Blood flow to the parts of the brain that support memory function differs between people with high blood pressure and those with normal blood pressure, and this difference seems to increase when high blood pressure is treated with medications, researchers reported today at the American Heart Associations 61st Annual Fall Conference of the Council for High Blood Pressure Research.
It does not mean that those with high blood pressure were remembering significantly less; rather, the brain areas acting together during memory required more blood flow to remember the same things as people who did not have high blood pressure in the study, said lead author J. Richard Jennings, Ph.D.
In a previous study, Jennings and colleagues found that people with hypertension differed from those without hypertension in the amount of brain tissue activated during memory tasks.
In this study we wanted to find out if treating people for high blood pressure would change that pattern of activation, said Jennings, a professor of psychiatry and psychology at the University of Pittsburgh School of Medicine in Pittsburgh, Pa.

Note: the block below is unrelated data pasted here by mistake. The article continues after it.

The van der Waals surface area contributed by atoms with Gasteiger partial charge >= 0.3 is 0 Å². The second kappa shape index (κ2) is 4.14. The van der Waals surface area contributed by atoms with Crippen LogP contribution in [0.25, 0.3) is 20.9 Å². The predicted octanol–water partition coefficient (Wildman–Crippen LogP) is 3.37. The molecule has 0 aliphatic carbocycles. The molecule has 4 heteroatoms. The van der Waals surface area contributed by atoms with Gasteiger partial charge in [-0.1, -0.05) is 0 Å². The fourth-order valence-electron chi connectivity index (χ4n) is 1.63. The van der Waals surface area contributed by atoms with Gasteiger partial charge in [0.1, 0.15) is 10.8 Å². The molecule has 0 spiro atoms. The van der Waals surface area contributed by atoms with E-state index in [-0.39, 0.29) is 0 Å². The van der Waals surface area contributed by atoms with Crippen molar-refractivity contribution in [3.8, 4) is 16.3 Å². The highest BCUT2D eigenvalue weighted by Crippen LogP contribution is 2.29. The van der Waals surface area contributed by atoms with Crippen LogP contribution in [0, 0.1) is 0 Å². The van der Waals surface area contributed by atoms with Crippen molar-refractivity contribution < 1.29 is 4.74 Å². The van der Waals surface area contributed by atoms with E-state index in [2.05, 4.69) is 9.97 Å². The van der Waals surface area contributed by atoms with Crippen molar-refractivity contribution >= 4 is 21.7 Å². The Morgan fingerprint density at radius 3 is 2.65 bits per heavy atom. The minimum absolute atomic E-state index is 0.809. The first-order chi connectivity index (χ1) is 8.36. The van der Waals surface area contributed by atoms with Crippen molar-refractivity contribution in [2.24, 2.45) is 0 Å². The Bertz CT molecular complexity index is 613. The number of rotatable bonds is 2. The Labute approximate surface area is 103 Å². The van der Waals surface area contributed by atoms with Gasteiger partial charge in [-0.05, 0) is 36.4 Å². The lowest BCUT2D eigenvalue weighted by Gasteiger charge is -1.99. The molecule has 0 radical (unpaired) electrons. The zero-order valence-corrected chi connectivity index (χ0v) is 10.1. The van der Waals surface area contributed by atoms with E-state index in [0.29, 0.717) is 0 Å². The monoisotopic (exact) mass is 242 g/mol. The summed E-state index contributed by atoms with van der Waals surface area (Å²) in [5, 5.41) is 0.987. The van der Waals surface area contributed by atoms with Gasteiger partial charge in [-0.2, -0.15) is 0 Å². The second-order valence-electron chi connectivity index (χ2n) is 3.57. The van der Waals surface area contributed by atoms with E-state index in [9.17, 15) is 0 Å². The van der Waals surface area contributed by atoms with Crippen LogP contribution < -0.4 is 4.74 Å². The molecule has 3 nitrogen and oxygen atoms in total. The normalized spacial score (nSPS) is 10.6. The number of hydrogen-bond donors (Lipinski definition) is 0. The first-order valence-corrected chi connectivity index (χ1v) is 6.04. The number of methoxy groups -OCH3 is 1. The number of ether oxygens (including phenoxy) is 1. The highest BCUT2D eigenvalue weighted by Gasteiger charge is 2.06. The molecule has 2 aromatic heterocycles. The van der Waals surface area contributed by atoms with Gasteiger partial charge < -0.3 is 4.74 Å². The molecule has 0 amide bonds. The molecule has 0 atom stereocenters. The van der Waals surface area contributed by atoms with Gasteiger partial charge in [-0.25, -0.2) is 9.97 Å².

The researchers assessed the brain blood flow of 28 adults with untreated hypertension while they were doing a memory task. The researchers then randomly divided the subjects into two hypertension treatment groups. Half received the angiotension-converting enzyme inhibitor lisinopril; the other half received the beta-blocker atenolol. Subjects took the medication for a year before researchers tested them in the same way, again monitoring their blood flow to the brain as they did the memory task.
Jennings and colleagues were surprised to find that taking either antihypertensive medication actually increased the inefficiency of the brains work during memory. He explained that, when doing memory tasks, four areas of the brain become active in different ways: the thalamus, posterior parietal, prefrontal area and hippocampus.
In the first stud
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American Heart Association